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S.D. Const. art. III, § 26 provides: The legislature shall not delegate to any special commission, private corporation or association, any power to make, supervise or interfere with any municipal improvement, money, property, effects, whether held in trust or otherwise, or levy taxes, or to select a capital site, or to perform any municipal functions whatever.
The 1992 South Dakota Legislature enacted SDCL ch. 34-11B authorizing municipalities to establish a regional emergency medical services authority (EMS authority). After public hearings, the Sioux Falls City Commission (Commission) passed Resolution 408-92 creating the Sioux Falls Regional Emergency Medical Services Authority (SFREMSA). Subsequently, SFREMSA was issued a certificate of incorporation from the South Dakota Secretary of State. Michael Specht and the Sioux Falls Fire Fighters Association argued that SFREMSA and its enabling statutory scheme, SDCL ch. 34-11B, violated Article III, § 26, because it created a special commission whose powers, defined by SDCL ch. 34-11B, involved an improper delegation of municipal functions. The trial court agreed and issued a peremptory writ of prohibition and independently ruled SDCL 34-11B unconstitutional. The City appealed, arguing that the trial court did not use the correct standard in determining the constitutionality of SDCL ch. 34-11B. The City claimed that the trial court improperly employed Utah's burden of proof in determining the constitutionality of SDCL 34-11B, since the trial court cited Utah cases. The City further argued that the trial court incorrectly declared SDCL ch. 34-11B unconstitutional.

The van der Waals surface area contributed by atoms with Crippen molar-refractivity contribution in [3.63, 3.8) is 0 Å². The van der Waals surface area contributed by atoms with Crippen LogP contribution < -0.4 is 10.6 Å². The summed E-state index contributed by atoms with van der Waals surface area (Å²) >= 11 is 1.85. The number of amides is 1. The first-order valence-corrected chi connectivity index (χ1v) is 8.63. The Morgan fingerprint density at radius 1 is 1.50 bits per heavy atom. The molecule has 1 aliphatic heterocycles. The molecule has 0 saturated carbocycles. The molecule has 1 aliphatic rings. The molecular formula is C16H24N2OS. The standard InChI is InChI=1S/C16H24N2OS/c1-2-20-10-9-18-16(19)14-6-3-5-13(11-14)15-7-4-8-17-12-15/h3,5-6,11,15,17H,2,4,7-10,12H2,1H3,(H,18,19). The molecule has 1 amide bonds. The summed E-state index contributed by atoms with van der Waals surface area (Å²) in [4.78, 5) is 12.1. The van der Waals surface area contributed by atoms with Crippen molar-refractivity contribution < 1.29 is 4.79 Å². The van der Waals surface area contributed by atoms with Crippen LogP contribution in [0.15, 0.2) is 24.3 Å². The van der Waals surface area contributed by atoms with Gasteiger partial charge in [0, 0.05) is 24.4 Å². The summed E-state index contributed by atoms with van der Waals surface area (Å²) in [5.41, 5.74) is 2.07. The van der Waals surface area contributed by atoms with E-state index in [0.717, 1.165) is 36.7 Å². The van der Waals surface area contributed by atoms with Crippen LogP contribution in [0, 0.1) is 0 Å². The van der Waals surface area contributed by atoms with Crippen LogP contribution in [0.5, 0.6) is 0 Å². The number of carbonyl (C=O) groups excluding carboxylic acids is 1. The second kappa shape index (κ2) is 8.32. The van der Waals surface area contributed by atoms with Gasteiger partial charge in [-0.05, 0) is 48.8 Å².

1) Did the trial court use the proper standard of proof in reaching its decision?
2) Was the trial court correct in ruling SDCL ch. 34-11B unconstitutional?
The court affirmed the judgment of the trial court, holding first that the trial court used the proper standard of proof in reaching its decision. According to the court, nothing in the record indicated that the trial court used Utah’s burden of proof in determining constitutionality. The trial court only referred to Utah's balancing approach to analyze whether prehospital emergency medical service was a "municipal function" and whether the activities of SFREMSA fell within that category. The record reflected that the trial court imposed the correct standard of proof to assess constitutionality when it held that there was a strong presumption as to the constitutionality of the statute. Anent the second issue, the court held that the SFREMSA was engaged in a municipal function prohibited by S.D. Const. III, § 26. The SFREMSA was also a special commission. The SFREMSA was not subject to local control and oversight. For instance, its commissioners could not be replaced. The SFREMSA's power to tax was not constitutional because it was not limited by proper standards. All provisions of the Act were wholly interdependent and the Act was wholly invalid.